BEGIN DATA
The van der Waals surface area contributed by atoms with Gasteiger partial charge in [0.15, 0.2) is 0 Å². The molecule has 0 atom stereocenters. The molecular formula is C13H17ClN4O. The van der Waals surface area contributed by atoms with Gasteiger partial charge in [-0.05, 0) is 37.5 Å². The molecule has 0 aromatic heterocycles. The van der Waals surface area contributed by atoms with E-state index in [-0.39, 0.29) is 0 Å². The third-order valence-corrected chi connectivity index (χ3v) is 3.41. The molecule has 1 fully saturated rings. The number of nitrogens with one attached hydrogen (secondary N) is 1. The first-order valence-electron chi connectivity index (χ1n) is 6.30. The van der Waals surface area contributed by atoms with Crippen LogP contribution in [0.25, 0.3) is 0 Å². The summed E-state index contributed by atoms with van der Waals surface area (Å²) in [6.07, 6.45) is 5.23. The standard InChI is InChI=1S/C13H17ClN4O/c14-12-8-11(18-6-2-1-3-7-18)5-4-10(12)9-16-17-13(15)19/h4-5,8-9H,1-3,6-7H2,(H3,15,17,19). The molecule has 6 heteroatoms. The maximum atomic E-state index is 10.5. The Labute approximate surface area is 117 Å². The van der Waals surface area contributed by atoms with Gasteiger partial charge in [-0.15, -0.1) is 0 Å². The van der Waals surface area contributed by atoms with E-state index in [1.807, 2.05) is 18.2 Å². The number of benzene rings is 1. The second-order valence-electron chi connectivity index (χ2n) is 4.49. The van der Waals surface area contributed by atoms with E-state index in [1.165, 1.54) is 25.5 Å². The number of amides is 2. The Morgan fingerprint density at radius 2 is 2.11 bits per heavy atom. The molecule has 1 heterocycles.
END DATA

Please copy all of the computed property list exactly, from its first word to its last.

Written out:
The van der Waals surface area contributed by atoms with Gasteiger partial charge in [0.15, 0.2) is 0 Å². The molecule has 0 atom stereocenters. The molecular formula is C13H17ClN4O. The van der Waals surface area contributed by atoms with Gasteiger partial charge in [-0.05, 0) is 37.5 Å². The molecule has 0 aromatic heterocycles. The van der Waals surface area contributed by atoms with E-state index in [-0.39, 0.29) is 0 Å². The third-order valence-corrected chi connectivity index (χ3v) is 3.41. The molecule has 1 fully saturated rings. The number of nitrogens with one attached hydrogen (secondary N) is 1. The first-order valence-electron chi connectivity index (χ1n) is 6.30. The van der Waals surface area contributed by atoms with Crippen LogP contribution in [0.25, 0.3) is 0 Å². The summed E-state index contributed by atoms with van der Waals surface area (Å²) in [6.07, 6.45) is 5.23. The standard InChI is InChI=1S/C13H17ClN4O/c14-12-8-11(18-6-2-1-3-7-18)5-4-10(12)9-16-17-13(15)19/h4-5,8-9H,1-3,6-7H2,(H3,15,17,19). The molecule has 6 heteroatoms. The maximum atomic E-state index is 10.5. The Labute approximate surface area is 117 Å². The van der Waals surface area contributed by atoms with Gasteiger partial charge in [-0.15, -0.1) is 0 Å². The van der Waals surface area contributed by atoms with E-state index in [1.807, 2.05) is 18.2 Å². The number of benzene rings is 1. The second-order valence-electron chi connectivity index (χ2n) is 4.49. The van der Waals surface area contributed by atoms with E-state index in [1.165, 1.54) is 25.5 Å². The number of amides is 2. The Morgan fingerprint density at radius 2 is 2.11 bits per heavy atom. The molecule has 1 heterocycles.